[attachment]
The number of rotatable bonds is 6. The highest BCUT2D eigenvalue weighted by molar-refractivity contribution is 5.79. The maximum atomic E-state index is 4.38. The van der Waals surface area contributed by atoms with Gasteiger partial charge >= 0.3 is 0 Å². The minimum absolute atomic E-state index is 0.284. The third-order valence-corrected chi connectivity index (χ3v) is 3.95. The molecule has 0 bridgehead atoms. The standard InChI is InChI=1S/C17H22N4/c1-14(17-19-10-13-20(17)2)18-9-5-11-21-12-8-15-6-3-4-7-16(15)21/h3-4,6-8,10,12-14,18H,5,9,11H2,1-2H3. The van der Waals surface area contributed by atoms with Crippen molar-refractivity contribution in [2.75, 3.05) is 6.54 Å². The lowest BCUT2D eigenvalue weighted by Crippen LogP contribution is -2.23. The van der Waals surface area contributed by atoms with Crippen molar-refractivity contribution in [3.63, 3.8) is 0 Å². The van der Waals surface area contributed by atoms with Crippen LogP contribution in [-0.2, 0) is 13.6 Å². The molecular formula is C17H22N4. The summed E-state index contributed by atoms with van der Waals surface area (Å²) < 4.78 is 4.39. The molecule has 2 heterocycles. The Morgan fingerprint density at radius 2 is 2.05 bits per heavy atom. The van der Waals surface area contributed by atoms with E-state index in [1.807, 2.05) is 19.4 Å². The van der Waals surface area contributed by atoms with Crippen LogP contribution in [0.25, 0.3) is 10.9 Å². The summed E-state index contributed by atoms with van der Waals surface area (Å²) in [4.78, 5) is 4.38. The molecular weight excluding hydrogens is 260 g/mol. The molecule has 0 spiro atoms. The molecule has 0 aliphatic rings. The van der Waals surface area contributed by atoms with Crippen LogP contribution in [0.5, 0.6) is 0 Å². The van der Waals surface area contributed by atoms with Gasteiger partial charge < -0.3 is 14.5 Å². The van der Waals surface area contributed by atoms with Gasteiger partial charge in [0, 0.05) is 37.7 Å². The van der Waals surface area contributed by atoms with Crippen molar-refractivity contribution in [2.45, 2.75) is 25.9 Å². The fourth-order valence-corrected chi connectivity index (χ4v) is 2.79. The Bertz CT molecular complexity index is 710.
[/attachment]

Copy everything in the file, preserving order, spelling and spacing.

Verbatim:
The number of rotatable bonds is 6. The highest BCUT2D eigenvalue weighted by molar-refractivity contribution is 5.79. The maximum atomic E-state index is 4.38. The van der Waals surface area contributed by atoms with Gasteiger partial charge >= 0.3 is 0 Å². The minimum absolute atomic E-state index is 0.284. The third-order valence-corrected chi connectivity index (χ3v) is 3.95. The molecule has 0 bridgehead atoms. The standard InChI is InChI=1S/C17H22N4/c1-14(17-19-10-13-20(17)2)18-9-5-11-21-12-8-15-6-3-4-7-16(15)21/h3-4,6-8,10,12-14,18H,5,9,11H2,1-2H3. The van der Waals surface area contributed by atoms with Crippen molar-refractivity contribution in [2.75, 3.05) is 6.54 Å². The lowest BCUT2D eigenvalue weighted by Crippen LogP contribution is -2.23. The van der Waals surface area contributed by atoms with Crippen molar-refractivity contribution in [3.63, 3.8) is 0 Å². The van der Waals surface area contributed by atoms with Crippen LogP contribution in [-0.2, 0) is 13.6 Å². The molecular formula is C17H22N4. The summed E-state index contributed by atoms with van der Waals surface area (Å²) < 4.78 is 4.39. The molecule has 2 heterocycles. The Morgan fingerprint density at radius 2 is 2.05 bits per heavy atom. The van der Waals surface area contributed by atoms with E-state index in [1.807, 2.05) is 19.4 Å². The van der Waals surface area contributed by atoms with Crippen LogP contribution in [0.25, 0.3) is 10.9 Å². The summed E-state index contributed by atoms with van der Waals surface area (Å²) in [4.78, 5) is 4.38. The molecular weight excluding hydrogens is 260 g/mol. The molecule has 0 spiro atoms. The molecule has 0 aliphatic rings. The van der Waals surface area contributed by atoms with Crippen LogP contribution in [0.5, 0.6) is 0 Å². The van der Waals surface area contributed by atoms with Gasteiger partial charge < -0.3 is 14.5 Å². The van der Waals surface area contributed by atoms with Gasteiger partial charge in [0, 0.05) is 37.7 Å². The van der Waals surface area contributed by atoms with Crippen molar-refractivity contribution in [2.45, 2.75) is 25.9 Å². The fourth-order valence-corrected chi connectivity index (χ4v) is 2.79. The Bertz CT molecular complexity index is 710.